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U.S. GDP slows in fourth quarter and all of 2016

Staff Writer |
The U.S. economy slowed noticeably at the tail-end of 2016, weighed down by a negative contribution from international trade and lower federal government spending.

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Gross domestic product expanded at a quarterly annualized pace of 1.9% during the fourth quarter, according to the Department of Commerce, which was less than 3.5% seen over the previous three months and below forecasts for growth of 2.1%.

On the prices front, the price index for gross domestic purchases printed at 2.0% (consensus: 2.1%), versus 1.5% in the third quarter, while the price deflator for personal consumption expenditures jumped from 1.5% to 2.2%.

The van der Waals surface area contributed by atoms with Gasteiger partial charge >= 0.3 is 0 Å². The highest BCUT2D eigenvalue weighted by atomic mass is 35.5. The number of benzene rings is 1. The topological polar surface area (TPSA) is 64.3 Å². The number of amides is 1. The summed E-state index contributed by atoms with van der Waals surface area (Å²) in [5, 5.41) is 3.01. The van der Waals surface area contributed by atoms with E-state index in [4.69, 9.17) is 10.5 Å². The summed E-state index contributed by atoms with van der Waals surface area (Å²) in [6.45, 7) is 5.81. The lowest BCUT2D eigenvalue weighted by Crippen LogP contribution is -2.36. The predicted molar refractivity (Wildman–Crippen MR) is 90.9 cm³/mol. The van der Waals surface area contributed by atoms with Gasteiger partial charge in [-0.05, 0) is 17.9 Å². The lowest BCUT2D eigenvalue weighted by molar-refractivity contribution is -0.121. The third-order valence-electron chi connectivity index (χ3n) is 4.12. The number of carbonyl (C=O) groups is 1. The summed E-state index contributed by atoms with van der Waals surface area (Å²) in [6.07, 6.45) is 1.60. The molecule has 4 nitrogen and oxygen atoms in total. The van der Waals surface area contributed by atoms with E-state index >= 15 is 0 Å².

At the core level, excluding prices for food and energy that is, PCE on the other hand revealed a decelerating trend in the rate of price increases, from 1.7% in the third quarter to 1.3% in the fourth.

The personal savings rate ticked lower, falling from 5.8% to 5.6%. For all of 2016 GDP grew by 1.6%, down from the 2.6% observed in 2015.


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